Contents

Chapter 5
Compulsory enforcement

Arguments for and against the current prohibition

5.3There has been considerable controversy over the retention of the prohibition on mandatory orders in the Crown Proceedings Act and a similar immunity against compulsory orders in judicial review. For example, in 2001 the then President of the Law Commission authored a Study Paper that argued for mandatory orders to be granted in judicial review proceedings and was consequently critical of section 17 of the Crown Proceedings Act.52 The principal argument in favour of abolishing section 17, and indeed of enabling mandatory orders, is that the rule of law, and section 27(3) of the New Zealand Bill of Rights Act 1990 (NZBORA), require that the Crown be subject to court orders as if it were an individual. A number of arguments oppose abolishing the immunity from compulsory enforcement. The most important is that it is unnecessary, as the Crown will almost always comply even if compliance is not mandatory, but that there may be unforeseeable situations where in the public interest the Crown should be able to decline to comply.
5.4The effect of this provision is actually much narrower than might be supposed. There is no prohibition against making officers or indeed ministers liable when a duty is cast directly onto them.53 Moreover there is, at least according to the House of Lords in M v Home Office,54 no difficulty in holding a minister responsible for contempt if he or she breaches an undertaking or an order.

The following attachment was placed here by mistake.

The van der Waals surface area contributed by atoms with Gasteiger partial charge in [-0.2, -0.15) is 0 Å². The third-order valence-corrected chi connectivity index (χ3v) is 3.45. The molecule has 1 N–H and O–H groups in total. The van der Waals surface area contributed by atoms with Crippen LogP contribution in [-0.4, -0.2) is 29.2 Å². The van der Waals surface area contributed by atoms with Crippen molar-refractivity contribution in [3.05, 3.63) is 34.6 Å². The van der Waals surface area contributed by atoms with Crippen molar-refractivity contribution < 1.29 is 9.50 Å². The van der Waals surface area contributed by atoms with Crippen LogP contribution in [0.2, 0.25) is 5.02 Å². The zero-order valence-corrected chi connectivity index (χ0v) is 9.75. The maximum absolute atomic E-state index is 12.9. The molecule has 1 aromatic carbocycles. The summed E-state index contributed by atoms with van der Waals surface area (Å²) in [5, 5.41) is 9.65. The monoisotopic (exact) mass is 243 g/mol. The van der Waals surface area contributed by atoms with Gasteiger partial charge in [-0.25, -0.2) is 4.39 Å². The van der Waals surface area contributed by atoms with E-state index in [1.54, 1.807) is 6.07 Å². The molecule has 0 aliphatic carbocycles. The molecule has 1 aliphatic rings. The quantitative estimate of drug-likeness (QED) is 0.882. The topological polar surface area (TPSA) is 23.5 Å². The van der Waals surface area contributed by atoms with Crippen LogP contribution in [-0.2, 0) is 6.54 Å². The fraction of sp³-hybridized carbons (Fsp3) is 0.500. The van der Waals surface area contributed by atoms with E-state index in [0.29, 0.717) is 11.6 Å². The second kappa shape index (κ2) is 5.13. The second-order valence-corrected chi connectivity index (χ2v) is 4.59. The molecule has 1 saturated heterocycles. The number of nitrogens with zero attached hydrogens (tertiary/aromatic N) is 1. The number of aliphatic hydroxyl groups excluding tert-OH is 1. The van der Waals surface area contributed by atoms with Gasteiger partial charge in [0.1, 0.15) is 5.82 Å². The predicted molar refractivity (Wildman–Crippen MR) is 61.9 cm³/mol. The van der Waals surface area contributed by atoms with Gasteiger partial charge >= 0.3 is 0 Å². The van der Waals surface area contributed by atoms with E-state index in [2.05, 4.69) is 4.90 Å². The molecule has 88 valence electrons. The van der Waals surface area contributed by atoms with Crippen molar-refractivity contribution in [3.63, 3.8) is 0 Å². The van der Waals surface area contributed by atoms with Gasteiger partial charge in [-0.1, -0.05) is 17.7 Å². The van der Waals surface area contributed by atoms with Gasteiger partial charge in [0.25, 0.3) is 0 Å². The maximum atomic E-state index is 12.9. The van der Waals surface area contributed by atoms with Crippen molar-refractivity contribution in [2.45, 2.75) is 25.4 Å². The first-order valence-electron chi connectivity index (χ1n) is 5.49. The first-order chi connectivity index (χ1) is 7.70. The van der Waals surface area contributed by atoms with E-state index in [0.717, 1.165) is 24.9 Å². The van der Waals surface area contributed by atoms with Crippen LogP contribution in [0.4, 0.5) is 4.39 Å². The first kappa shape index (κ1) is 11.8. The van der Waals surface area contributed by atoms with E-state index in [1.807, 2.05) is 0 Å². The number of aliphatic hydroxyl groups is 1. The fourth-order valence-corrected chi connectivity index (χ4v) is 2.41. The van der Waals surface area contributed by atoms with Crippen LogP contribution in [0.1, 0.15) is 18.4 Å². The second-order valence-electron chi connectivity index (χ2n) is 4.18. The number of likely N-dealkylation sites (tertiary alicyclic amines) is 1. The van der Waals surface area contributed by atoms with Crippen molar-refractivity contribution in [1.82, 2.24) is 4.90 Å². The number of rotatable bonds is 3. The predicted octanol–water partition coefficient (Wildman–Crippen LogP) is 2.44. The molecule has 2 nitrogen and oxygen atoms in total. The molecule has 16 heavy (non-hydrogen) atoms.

5.5In the 2001 Study Paper, the then President of the Law Commission noted in the foreword that his conclusion was not the view of the Commission.55 A real question exists as to whether the prohibition on injunctions, or indeed the prohibition on other remedies like specific performance to compel a particular course of action should be continued in new legislation. Our preliminary view is that we should not bring the prohibition into this new Act in the same form. It would be difficult to argue that section 17 or any equivalent does not breach section 27(3) of NZBORA. While section 5 of NZBORA allows limitations that are justifiable in a free and democratic society, it is not clear that the current broad limitation on injunctions is proportionate to the need to provide the Crown with the ability not to comply with injunctions in extreme cases.

5.6Consideration needs to be given, however, to the interface of this prohibition with the inability to give mandatory orders in judicial review proceedings. Those seeking mandatory orders might be tempted to recast what might otherwise be a judicial case within the rubric of civil proceedings.

52New Zealand Law Commission Mandatory Orders Against the Crown and Tidying Judicial Review (NZLC SP10, 2001).
53See HWR Wade “Injunctive Relief against the Crown and Ministers” (1991) 107 LQR 4.
54M v Home Office [1993] UKHL 5, [1994] 1 AC 377.
55New Zealand Law Commission, above n 52, at v.